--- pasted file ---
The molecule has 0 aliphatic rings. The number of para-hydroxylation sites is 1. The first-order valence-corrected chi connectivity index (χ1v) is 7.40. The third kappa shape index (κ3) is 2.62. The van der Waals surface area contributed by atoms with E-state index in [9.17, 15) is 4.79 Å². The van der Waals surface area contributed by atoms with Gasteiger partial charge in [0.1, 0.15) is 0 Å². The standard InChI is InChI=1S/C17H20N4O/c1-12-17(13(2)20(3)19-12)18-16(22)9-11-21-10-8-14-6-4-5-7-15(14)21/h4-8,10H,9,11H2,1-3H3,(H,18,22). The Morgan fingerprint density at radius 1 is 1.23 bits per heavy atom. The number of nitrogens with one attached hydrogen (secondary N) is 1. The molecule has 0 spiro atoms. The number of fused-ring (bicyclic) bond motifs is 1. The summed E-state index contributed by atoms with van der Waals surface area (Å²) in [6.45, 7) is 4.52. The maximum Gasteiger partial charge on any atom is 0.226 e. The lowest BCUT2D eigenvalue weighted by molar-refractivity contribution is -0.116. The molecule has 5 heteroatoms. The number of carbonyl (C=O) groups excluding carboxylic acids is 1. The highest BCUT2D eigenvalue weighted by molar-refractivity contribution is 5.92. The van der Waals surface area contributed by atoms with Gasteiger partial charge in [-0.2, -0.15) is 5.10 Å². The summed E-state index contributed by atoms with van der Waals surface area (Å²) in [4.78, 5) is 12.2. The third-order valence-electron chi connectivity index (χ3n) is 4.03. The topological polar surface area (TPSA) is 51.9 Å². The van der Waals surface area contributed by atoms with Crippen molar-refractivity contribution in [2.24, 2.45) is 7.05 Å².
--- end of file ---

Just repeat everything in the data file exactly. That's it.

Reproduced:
The molecule has 0 aliphatic rings. The number of para-hydroxylation sites is 1. The first-order valence-corrected chi connectivity index (χ1v) is 7.40. The third kappa shape index (κ3) is 2.62. The van der Waals surface area contributed by atoms with E-state index in [9.17, 15) is 4.79 Å². The van der Waals surface area contributed by atoms with Gasteiger partial charge in [0.1, 0.15) is 0 Å². The standard InChI is InChI=1S/C17H20N4O/c1-12-17(13(2)20(3)19-12)18-16(22)9-11-21-10-8-14-6-4-5-7-15(14)21/h4-8,10H,9,11H2,1-3H3,(H,18,22). The Morgan fingerprint density at radius 1 is 1.23 bits per heavy atom. The number of nitrogens with one attached hydrogen (secondary N) is 1. The molecule has 0 spiro atoms. The number of fused-ring (bicyclic) bond motifs is 1. The summed E-state index contributed by atoms with van der Waals surface area (Å²) in [6.45, 7) is 4.52. The maximum Gasteiger partial charge on any atom is 0.226 e. The lowest BCUT2D eigenvalue weighted by molar-refractivity contribution is -0.116. The molecule has 5 heteroatoms. The number of carbonyl (C=O) groups excluding carboxylic acids is 1. The highest BCUT2D eigenvalue weighted by molar-refractivity contribution is 5.92. The van der Waals surface area contributed by atoms with Gasteiger partial charge in [-0.2, -0.15) is 5.10 Å². The summed E-state index contributed by atoms with van der Waals surface area (Å²) in [4.78, 5) is 12.2. The third-order valence-electron chi connectivity index (χ3n) is 4.03. The topological polar surface area (TPSA) is 51.9 Å². The van der Waals surface area contributed by atoms with Crippen molar-refractivity contribution in [2.24, 2.45) is 7.05 Å².